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Rain Gutter Regatta

1. Overview – “Just what is a Raingutter Regatta?”

The Raingutter Regatta is a boat race that is designed to be a parent-son project.  Please feel free to give guidance and minimal assistance to your Scout as he builds his Raingutter Regatta boat, appropriate to his age.  This is a chance for your son to be part of a team (he and you), and to enjoy the spirit of friendly competition with his peers.  These “Official Raingutter Regatta Rules” are written to help you keep it simple and fun for your child, and to know what to expect when it comes time to race your boat.

A special note to all parents and scouts: Together, please read the concluding article (Section 8) on sportsmanship.  While everyone will be trying to win, it's always a good idea to start out by remembering the Cub Scout Motto, "Do Your Best," and some of the basic ideas behind good sportsmanship.

2.   Ground Rules for Participation – “Who can race?”

  1. The race is open to all Tiger Cubs, Cub Scouts and Webelos Scouts registered to Pack 379.
  2. Each scout may enter only one boat in the competition.  They should have a significant level of participation in building their boat (designing, sanding, gluing, painting, decorating, etc.).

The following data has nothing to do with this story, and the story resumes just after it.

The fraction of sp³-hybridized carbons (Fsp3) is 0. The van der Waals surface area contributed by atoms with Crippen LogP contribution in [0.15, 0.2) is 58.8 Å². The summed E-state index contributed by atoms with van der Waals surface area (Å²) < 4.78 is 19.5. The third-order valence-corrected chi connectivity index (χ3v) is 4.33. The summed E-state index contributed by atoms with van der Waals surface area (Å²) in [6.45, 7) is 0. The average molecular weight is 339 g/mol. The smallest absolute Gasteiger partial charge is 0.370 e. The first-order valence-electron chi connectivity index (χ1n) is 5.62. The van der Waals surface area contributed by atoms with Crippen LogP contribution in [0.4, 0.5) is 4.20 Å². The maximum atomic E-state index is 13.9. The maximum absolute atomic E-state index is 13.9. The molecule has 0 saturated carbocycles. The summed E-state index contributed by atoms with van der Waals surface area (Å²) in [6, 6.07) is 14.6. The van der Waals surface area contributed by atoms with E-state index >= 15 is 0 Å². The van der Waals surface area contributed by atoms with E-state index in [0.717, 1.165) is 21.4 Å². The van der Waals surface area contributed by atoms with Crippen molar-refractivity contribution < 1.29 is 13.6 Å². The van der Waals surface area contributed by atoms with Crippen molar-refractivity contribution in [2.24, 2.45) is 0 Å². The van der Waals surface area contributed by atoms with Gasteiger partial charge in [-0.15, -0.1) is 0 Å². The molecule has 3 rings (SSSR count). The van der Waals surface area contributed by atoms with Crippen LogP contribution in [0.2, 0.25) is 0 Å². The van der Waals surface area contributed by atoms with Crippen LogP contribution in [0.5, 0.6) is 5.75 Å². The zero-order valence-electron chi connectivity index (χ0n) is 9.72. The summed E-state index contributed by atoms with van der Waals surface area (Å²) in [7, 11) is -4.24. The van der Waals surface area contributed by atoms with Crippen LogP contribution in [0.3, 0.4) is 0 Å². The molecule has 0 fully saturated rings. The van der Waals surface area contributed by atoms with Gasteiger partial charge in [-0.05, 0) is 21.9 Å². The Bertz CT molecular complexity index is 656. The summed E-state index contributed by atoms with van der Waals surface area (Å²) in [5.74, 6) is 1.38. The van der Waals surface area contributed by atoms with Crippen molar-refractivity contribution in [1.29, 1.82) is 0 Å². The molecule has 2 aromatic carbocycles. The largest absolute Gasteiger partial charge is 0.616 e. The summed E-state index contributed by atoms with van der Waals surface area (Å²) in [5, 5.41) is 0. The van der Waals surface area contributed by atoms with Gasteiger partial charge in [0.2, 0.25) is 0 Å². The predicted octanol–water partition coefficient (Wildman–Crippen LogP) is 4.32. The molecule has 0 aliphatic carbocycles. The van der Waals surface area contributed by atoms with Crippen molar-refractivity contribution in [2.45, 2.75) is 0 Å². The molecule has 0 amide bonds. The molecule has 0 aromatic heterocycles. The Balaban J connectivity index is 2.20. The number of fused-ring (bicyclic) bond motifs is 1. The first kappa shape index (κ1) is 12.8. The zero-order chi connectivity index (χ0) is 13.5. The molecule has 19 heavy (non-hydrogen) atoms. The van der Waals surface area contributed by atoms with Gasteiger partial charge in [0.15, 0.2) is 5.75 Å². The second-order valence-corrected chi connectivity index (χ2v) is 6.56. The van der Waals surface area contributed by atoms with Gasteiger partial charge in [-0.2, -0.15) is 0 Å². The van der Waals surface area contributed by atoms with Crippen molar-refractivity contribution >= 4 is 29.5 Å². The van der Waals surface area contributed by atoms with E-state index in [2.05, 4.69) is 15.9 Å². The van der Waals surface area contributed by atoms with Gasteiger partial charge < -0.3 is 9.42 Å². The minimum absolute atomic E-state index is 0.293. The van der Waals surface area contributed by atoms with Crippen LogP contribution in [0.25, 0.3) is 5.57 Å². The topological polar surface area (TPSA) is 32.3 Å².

3. The boat must have been built during the current program year (the school year in which the Regatta is held).  Boats that have competed in a previous regatta are not permitted.  The Pack provides a new kit to every registered Scout each year to make this easier. 

3.   Boat Specifications – “Are there boat building rules?”

To ensure that the race is as fair as possible, all boats must be made from the BSA Raingutter Regatta kits.  However, the materials supplied in the kit can be modified or added to somewhat.  On every boat, the hull, mast, keel, rudder and sail provided in the kit must be used in the boat construction.  Also, no other form of propulsion besides the sail is allowed.  Here are some additional boat construction details to be aware of:

  1. Hull:  Length between 6-1/2" and 7” (maximum).  The boat body CANNOT be wider than 2-1/2".  The boat must remain a single hull boat using the supplied hull wood.  Multi-hull catamarans and boats with stabilizing out-riggers are not allowed.  Hull should be painted, stained, or otherwise finished to minimize water-logging during the race.
  2. Mast:  Height limit is 6” to 7" (maximum) from deck to top.  Masts may not be extended, but may be decorated.
  3. Sail:  Supplied in kit, may be trimmed but not enlarged or added to (except for decorations).
  4. Rudder and Keel:  The provided keel and rudder must be securely attached to the bottom of the boat.  The rudder may extend beyond the stern (rear) of the hull.  The mast hole, keel and rudder layout specifications given in the BSA kit are for informational purposes only and alternative placements are allowed.  For maximum stability, it is highly recommended that the guidance be followed, especially regarding centerline placement of all three components. 
  5. Decorations/Additions:  Objects such as sailors, cannons, etc. may be added.  All such decorations must be firmly fastened to the boat, and may not be placed in such a manner as to exceed the boat dimensions as listed above.  Bowsprits (large spars projecting forward from the stem) are discouraged, as they extend the overall length of the boat, providing an unfair advantage.  Numbering is not required.

4.   Boat Assembly Guidance – “How can I build a ‘winning’ boat?”